Business is booming.

Is YOUR Thanksgiving under threat? Extreme drought hits Massachusetts cranberry harvest

Is YOUR Thanksgiving Threatened? Massachusetts cranberry crop is plagued by extreme drought as climate change plagues $1 billion industry

  • Extreme drought in Massachusetts threatens cranberry crop, potentially endangers Thanksgiving cranberry sauce
  • Farmers have felt the impact of massive weather changes in recent years, from soggy storms to extreme heat
  • ‘We’ve had so much dry heat that people’s water is completely gone. It will be a difficult harvest for many people,” said a farmer
  • The cranberry industry provides 7,000 jobs and $1 billion to the state

<!–

<!–

<!–<!–

<!–

<!–

<!–

Extreme drought hitting Massachusetts is impacting this year’s cranberry crop — threatening Thanksgiving cranberry sauce and drinks like cosmopolitans — while putting pressure on an industry that contributes $1 billion to the state.

In recent years, farmers have felt the impact of massive weather changes due to climate change. Two massive storms in 2015 and 2017 flooded some cranberry swamps with seawater. A huge amount of rain last year led to pickled crops and a nationwide shortage.

This year, extremely dry conditions started in late spring and didn’t stop. Ten of the 14 counties in the state experienced extreme drought, and the rest were categorized as severe in August.

“The boom-of-bust scenario that presents climate change when it comes to precipitation events — the boom is the big precipitation event, the busts are long dry spells — that’s not a good thing,” Zachary Zobel, a scientist at the Woodwell Climate Research Center in Massachusetts, told grist.

Extreme drought hitting Massachusetts impacts this year's cranberry crop — threat to Thanksgiving cranberry sauce and drinks like cosmopolitans

Extreme drought hitting Massachusetts impacts this year’s cranberry crop — threat to Thanksgiving cranberry sauce and drinks like cosmopolitans

In recent years, farmers have felt the impact of massive weather changes due to climate change.  Two massive storms in 2015 and 2017 flooded some cranberry swamps with seawater.  Above: Popular cocktails like Cosmopolitans need cranberry juice

In recent years, farmers have felt the impact of massive weather changes due to climate change.  Two massive storms in 2015 and 2017 flooded some cranberry swamps with seawater.  Above: Popular cocktails like Cosmopolitans need cranberry juice

In recent years, farmers have felt the impact of massive weather changes due to climate change. Two massive storms in 2015 and 2017 flooded some cranberry swamps with seawater. Above: Popular cocktails like Cosmopolitans need cranberry juice

According to the University of Massachusetts Amherst, the cranberry industry provides about 7,000 jobs and $1 billion in annual economic activity in Massachusetts.

Cranberries, grown in Massachusetts since 1816, are also known to be a picky crop. If too much rain falls, mold can form on cranberry vines and affect the color and quality of the fruit. Not enough water means the berries are not growing properly.

Farmers use freshwater to flood fields as a management tool to protect plants from cold, dry winter winds, control pests and remove fallen leaves, the Cape Cod Growers Association states.

The more common use of flooding is for harvesting the berries. The swamps are flooded with up to 12 inches (30 cm) of water, which happens after the cranberries have taken on an ideal color and the water has lost its summer heat.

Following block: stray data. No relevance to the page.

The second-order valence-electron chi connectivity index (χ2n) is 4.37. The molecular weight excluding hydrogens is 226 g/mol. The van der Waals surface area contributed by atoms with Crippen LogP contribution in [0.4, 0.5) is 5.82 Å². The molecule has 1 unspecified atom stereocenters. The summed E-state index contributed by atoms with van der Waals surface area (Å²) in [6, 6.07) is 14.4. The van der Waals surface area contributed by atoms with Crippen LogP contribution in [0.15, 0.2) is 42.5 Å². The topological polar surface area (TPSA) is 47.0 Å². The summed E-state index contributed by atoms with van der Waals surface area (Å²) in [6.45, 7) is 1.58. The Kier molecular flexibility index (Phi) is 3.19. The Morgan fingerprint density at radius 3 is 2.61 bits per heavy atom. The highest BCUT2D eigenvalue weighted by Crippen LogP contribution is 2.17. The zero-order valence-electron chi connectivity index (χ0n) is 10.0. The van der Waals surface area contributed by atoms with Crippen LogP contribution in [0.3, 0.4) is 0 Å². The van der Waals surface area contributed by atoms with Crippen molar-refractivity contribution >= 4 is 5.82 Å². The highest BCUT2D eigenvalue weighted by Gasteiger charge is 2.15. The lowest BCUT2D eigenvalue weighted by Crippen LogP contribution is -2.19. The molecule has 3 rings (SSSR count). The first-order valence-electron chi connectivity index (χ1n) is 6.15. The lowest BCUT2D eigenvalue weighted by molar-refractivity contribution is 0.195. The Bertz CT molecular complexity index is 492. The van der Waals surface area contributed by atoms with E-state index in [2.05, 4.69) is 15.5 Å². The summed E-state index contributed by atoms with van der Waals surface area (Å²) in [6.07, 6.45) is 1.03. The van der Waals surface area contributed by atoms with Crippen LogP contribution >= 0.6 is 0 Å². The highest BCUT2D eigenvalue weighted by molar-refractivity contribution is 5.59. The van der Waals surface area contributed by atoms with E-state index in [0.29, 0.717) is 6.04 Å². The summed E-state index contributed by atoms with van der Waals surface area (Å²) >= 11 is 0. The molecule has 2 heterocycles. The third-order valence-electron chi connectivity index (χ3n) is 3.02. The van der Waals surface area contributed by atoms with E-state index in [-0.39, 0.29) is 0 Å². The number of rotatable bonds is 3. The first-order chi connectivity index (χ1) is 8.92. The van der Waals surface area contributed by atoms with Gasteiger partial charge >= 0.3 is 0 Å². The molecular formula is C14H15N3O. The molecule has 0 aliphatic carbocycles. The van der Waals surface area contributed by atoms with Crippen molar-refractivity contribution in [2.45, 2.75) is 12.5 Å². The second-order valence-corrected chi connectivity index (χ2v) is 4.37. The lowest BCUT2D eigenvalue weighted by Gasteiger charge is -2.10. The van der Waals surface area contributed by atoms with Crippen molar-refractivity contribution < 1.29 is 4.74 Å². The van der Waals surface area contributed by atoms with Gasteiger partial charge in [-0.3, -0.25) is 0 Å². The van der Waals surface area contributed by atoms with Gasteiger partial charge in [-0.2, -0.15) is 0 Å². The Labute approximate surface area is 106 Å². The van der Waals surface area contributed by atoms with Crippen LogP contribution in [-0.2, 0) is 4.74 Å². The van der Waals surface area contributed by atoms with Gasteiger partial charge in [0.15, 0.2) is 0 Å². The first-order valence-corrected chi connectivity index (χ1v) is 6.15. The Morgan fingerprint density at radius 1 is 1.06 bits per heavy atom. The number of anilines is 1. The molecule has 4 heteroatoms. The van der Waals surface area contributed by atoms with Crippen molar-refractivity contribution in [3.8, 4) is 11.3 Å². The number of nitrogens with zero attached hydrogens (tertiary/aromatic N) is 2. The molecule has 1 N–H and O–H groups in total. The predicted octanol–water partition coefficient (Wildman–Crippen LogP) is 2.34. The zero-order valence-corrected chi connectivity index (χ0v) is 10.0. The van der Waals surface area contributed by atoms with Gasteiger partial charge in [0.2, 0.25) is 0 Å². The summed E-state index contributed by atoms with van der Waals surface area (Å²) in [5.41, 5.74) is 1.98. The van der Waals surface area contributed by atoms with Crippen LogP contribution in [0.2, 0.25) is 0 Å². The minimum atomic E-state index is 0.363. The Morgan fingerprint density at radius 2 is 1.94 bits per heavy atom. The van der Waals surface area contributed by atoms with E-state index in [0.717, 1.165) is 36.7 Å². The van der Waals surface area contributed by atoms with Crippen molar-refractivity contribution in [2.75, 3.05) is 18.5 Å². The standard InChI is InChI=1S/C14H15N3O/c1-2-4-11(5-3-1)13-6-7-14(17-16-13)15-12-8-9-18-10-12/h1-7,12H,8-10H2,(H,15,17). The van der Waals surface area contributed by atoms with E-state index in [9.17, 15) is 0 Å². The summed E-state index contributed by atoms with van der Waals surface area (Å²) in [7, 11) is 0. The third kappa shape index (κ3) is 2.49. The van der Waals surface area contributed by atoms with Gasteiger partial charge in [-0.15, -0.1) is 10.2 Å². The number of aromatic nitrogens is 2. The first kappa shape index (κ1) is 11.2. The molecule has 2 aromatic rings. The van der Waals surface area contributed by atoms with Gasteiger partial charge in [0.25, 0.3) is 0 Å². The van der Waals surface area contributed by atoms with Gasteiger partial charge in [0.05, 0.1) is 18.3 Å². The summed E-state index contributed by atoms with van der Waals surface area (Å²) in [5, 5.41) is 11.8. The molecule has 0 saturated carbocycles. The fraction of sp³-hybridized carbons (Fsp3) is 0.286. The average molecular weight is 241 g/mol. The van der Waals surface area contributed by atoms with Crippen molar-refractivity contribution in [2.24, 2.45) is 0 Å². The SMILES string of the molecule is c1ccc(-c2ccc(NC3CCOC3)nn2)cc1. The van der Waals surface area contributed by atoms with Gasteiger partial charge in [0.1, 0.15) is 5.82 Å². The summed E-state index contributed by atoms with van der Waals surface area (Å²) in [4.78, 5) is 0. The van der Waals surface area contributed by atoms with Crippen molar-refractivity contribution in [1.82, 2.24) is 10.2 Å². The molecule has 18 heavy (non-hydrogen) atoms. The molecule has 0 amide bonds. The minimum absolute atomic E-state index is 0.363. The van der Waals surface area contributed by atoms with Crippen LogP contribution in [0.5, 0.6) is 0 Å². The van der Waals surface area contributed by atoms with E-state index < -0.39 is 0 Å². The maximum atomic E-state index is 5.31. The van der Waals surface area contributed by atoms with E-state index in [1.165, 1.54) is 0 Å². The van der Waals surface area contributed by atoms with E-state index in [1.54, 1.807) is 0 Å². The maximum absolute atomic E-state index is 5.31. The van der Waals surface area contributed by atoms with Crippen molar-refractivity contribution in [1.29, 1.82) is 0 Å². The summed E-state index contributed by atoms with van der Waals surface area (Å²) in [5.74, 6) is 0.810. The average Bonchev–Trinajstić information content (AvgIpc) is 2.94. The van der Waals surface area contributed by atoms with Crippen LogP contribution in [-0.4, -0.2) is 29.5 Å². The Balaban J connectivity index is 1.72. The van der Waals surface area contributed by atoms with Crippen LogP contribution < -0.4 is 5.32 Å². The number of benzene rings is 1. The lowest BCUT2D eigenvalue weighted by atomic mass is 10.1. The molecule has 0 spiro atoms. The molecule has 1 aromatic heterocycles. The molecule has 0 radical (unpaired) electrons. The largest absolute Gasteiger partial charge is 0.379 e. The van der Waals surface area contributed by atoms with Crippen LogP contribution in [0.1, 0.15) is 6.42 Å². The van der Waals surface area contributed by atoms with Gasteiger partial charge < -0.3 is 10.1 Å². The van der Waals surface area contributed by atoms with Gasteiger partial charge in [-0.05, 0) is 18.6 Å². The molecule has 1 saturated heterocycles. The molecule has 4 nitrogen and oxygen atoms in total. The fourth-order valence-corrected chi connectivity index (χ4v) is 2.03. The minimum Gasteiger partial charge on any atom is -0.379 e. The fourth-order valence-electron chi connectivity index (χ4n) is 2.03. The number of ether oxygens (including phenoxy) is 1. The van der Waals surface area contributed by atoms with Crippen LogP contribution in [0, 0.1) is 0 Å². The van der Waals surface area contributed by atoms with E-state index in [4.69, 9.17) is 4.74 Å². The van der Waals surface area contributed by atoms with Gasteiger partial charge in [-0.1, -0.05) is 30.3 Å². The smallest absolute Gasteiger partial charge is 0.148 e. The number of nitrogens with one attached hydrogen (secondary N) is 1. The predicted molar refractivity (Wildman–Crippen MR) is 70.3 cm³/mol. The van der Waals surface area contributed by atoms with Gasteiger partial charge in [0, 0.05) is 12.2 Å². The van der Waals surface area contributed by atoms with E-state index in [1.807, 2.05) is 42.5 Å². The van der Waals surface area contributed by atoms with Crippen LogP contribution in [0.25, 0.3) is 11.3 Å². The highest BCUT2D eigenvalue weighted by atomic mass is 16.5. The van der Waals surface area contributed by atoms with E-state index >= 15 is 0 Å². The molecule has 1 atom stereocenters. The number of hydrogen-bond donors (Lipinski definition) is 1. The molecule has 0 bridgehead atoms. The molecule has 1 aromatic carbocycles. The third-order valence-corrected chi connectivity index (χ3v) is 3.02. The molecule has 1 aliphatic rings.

‘We’ve had so much dry heat that people’s water is completely gone. It’s going to be a tough crop for a lot of people,” Greenwood Hartley III, a Rochester resident and member of the Select Board who farms locally on 11.5 acres, told Sippican Week.

“We get these extreme weather events because the weather is changing where it’s warmer than usual or rainier than usual,” he added. ‘It is difficult for every farmer. Everyone is having a really hard time.’

Farmers have about a month before the harvest really starts and the drought has eased a bit lately, but they’re not completely out of the woods yet.

“We’ll see what we get for rain in the coming weeks,” Brian Wick, executive director of the Cape Cod Cranberry Growers’ Association, told the environmental news channel.

“The cranberries in Massachusetts will continue to do well, but it’s getting more challenging and difficult, and they’re going to have to adapt.”

“You don’t get such a nice, constant growing season, it just seems like one extreme or the other.”

The cranberry industry contributes to about 7,000 jobs and $1 billion in annual economic activity in Massachusetts, according to the University of Massachusetts Amherst

The cranberry industry contributes to about 7,000 jobs and $1 billion in annual economic activity in Massachusetts, according to the University of Massachusetts Amherst

The cranberry industry contributes to about 7,000 jobs and $1 billion in annual economic activity in Massachusetts, according to the University of Massachusetts Amherst

Cranberries, grown in Massachusetts since 1816, are also known to be a picky crop.  If too much rain falls, mold can form on cranberry vines and affect the color and quality of the fruit.  Not enough water means the berries are not growing well

Cranberries, grown in Massachusetts since 1816, are also known to be a picky crop.  If too much rain falls, mold can form on cranberry vines and affect the color and quality of the fruit.  Not enough water means the berries are not growing well

Cranberries, grown in Massachusetts since 1816, are also known to be a picky crop. If too much rain falls, mold can form on cranberry vines and affect the color and quality of the fruit. Not enough water means the berries are not growing well